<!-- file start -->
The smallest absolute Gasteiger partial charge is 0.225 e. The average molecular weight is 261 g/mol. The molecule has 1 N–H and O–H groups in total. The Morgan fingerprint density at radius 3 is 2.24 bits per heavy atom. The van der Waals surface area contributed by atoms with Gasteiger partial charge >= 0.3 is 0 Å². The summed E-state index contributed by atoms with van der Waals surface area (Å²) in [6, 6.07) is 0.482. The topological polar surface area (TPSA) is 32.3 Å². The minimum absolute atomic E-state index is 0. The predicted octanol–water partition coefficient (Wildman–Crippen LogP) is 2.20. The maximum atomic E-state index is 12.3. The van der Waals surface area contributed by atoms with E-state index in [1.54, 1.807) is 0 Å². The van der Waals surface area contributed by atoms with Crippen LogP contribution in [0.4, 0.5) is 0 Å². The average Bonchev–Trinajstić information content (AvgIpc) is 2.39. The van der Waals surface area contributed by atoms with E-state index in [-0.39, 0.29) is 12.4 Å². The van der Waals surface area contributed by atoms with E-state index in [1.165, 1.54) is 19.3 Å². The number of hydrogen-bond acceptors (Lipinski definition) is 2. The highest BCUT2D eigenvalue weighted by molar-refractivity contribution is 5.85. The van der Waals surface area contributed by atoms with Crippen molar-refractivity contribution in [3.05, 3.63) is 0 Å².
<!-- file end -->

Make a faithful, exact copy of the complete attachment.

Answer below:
The smallest absolute Gasteiger partial charge is 0.225 e. The average molecular weight is 261 g/mol. The molecule has 1 N–H and O–H groups in total. The Morgan fingerprint density at radius 3 is 2.24 bits per heavy atom. The van der Waals surface area contributed by atoms with Gasteiger partial charge >= 0.3 is 0 Å². The summed E-state index contributed by atoms with van der Waals surface area (Å²) in [6, 6.07) is 0.482. The topological polar surface area (TPSA) is 32.3 Å². The minimum absolute atomic E-state index is 0. The predicted octanol–water partition coefficient (Wildman–Crippen LogP) is 2.20. The maximum atomic E-state index is 12.3. The van der Waals surface area contributed by atoms with E-state index in [1.54, 1.807) is 0 Å². The van der Waals surface area contributed by atoms with Crippen LogP contribution in [0.4, 0.5) is 0 Å². The average Bonchev–Trinajstić information content (AvgIpc) is 2.39. The van der Waals surface area contributed by atoms with E-state index in [-0.39, 0.29) is 12.4 Å². The van der Waals surface area contributed by atoms with E-state index in [1.165, 1.54) is 19.3 Å². The number of hydrogen-bond acceptors (Lipinski definition) is 2. The highest BCUT2D eigenvalue weighted by molar-refractivity contribution is 5.85. The van der Waals surface area contributed by atoms with Crippen molar-refractivity contribution in [3.05, 3.63) is 0 Å².